The player resists the urge, as would anyone. When the situation becomes imperative, the player goes to the nearest toilet. At the professional league level, there should be one very close by under the grandstand. The player leaves, with a word to a teammate and to an official.
The Laws of the Game, of course, make it cautionable misconduct for a player to leave the field of play, but this is intended to punish disregard of the spatial limits of the field, or unsporting departure from the field to put an opponent offside or to unsportingly quit the game. A Referee would treat leaving to answer an urgent call of nature as he would treat a need to remedy an equipment or uniform problem, allowing the player to leave the match. The player would report his return to the Referee or another official, the player’s uniform and equipment would be checked (NOT what you might be thinking!), and the Referee would beckon the player to re-enter as soon as possible, even during play, as long as the reentry causes no unfair disadvantage to the opponents.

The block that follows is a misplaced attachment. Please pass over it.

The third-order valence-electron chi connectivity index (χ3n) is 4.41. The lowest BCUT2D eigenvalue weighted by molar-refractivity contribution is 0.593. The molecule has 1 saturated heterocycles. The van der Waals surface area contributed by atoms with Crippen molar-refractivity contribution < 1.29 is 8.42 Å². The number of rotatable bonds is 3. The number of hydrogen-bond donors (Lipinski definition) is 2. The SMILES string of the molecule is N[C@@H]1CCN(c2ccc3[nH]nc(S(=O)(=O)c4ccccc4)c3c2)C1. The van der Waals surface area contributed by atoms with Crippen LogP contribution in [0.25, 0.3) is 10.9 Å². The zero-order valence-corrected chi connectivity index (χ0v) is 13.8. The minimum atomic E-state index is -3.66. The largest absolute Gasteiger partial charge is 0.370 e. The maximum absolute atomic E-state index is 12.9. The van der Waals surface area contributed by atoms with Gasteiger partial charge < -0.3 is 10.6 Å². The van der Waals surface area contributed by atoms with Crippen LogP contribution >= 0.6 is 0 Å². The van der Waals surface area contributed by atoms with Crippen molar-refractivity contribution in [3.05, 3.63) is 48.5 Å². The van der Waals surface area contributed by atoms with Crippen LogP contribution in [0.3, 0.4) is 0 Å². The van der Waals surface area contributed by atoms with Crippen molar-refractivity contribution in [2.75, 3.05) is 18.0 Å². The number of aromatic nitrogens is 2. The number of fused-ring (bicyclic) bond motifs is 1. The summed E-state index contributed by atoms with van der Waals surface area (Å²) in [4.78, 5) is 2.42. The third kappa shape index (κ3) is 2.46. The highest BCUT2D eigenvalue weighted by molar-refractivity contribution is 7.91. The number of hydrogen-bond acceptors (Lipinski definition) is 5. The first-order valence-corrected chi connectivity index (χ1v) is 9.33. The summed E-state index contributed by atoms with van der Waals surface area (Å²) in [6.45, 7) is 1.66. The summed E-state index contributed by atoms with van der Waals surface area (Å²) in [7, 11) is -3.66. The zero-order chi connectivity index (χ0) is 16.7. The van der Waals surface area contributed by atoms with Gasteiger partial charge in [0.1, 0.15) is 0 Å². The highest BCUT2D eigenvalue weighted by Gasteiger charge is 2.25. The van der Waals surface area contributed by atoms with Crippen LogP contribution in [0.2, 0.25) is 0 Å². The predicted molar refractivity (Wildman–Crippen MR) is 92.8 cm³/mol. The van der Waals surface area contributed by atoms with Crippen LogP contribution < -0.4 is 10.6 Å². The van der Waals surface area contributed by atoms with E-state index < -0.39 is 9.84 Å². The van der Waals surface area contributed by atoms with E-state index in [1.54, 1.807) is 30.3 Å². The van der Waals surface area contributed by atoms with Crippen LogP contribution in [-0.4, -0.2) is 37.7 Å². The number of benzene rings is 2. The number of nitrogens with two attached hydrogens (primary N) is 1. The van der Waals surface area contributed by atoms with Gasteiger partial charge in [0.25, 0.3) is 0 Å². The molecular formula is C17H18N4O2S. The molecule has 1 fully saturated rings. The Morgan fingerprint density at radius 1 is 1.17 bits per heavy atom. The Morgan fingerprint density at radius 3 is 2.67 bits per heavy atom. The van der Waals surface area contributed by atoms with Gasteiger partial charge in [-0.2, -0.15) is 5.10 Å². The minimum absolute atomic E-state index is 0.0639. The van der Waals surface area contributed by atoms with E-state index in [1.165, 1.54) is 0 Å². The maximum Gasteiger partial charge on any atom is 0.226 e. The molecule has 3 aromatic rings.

Relieving oneself on the field would be highly unsporting, causing a nuisance or unpleasantness for others, perhaps making that location on the field or ground unplayable, if only temporarily. Recreational players occasionally find themselves unable to find a sanitary convenience near the field, and it may happen that a player might need to step off the field behind the goal to “kneel in prayer” (sometimes said to be “dribbling behind the goal”) and relieve a minor need. Defecation on or near the field (a la Lineker), or in a nearby area, would be highly offensive to the Game and to the public, and once the offense was committed, unless the event was severely involuntary, a player might be cautioned for unsporting behavior.